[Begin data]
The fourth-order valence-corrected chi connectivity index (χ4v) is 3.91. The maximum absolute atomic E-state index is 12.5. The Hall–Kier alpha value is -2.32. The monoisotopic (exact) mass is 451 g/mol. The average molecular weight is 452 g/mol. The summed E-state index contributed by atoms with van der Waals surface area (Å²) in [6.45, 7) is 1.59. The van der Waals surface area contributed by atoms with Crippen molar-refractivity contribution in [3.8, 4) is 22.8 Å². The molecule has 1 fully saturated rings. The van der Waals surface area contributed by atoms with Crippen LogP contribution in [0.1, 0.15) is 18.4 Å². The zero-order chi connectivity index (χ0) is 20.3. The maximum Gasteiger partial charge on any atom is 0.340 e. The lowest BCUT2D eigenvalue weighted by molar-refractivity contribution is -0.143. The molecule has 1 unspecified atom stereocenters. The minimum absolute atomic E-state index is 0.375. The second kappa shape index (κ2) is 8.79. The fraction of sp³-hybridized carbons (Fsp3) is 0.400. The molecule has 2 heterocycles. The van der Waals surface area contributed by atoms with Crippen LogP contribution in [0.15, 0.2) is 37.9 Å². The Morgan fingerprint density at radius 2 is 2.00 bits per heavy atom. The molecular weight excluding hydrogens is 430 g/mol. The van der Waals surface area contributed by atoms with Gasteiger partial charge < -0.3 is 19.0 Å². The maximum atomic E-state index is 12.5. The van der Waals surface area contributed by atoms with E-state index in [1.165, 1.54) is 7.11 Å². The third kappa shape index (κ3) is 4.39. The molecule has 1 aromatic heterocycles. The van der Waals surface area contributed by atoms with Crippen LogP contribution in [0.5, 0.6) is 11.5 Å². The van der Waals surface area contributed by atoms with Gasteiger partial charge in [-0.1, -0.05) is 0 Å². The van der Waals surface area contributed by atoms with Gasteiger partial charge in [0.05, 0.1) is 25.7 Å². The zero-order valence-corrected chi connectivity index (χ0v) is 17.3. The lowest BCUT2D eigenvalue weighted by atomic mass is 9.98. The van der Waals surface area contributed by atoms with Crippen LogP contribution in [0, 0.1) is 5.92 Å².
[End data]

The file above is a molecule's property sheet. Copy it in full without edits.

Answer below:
The fourth-order valence-corrected chi connectivity index (χ4v) is 3.91. The maximum absolute atomic E-state index is 12.5. The Hall–Kier alpha value is -2.32. The monoisotopic (exact) mass is 451 g/mol. The average molecular weight is 452 g/mol. The summed E-state index contributed by atoms with van der Waals surface area (Å²) in [6.45, 7) is 1.59. The van der Waals surface area contributed by atoms with Crippen molar-refractivity contribution in [3.8, 4) is 22.8 Å². The molecule has 1 fully saturated rings. The van der Waals surface area contributed by atoms with Crippen LogP contribution in [0.1, 0.15) is 18.4 Å². The zero-order chi connectivity index (χ0) is 20.3. The maximum Gasteiger partial charge on any atom is 0.340 e. The lowest BCUT2D eigenvalue weighted by molar-refractivity contribution is -0.143. The molecule has 1 unspecified atom stereocenters. The minimum absolute atomic E-state index is 0.375. The second kappa shape index (κ2) is 8.79. The fraction of sp³-hybridized carbons (Fsp3) is 0.400. The molecule has 2 heterocycles. The van der Waals surface area contributed by atoms with Crippen LogP contribution in [0.15, 0.2) is 37.9 Å². The Morgan fingerprint density at radius 2 is 2.00 bits per heavy atom. The molecular weight excluding hydrogens is 430 g/mol. The van der Waals surface area contributed by atoms with Gasteiger partial charge < -0.3 is 19.0 Å². The maximum atomic E-state index is 12.5. The van der Waals surface area contributed by atoms with E-state index in [1.165, 1.54) is 7.11 Å². The third kappa shape index (κ3) is 4.39. The molecule has 1 aromatic heterocycles. The van der Waals surface area contributed by atoms with Crippen LogP contribution in [0.5, 0.6) is 11.5 Å². The van der Waals surface area contributed by atoms with Gasteiger partial charge in [-0.1, -0.05) is 0 Å². The van der Waals surface area contributed by atoms with Gasteiger partial charge in [0.05, 0.1) is 25.7 Å². The zero-order valence-corrected chi connectivity index (χ0v) is 17.3. The lowest BCUT2D eigenvalue weighted by atomic mass is 9.98. The van der Waals surface area contributed by atoms with Crippen LogP contribution in [0, 0.1) is 5.92 Å².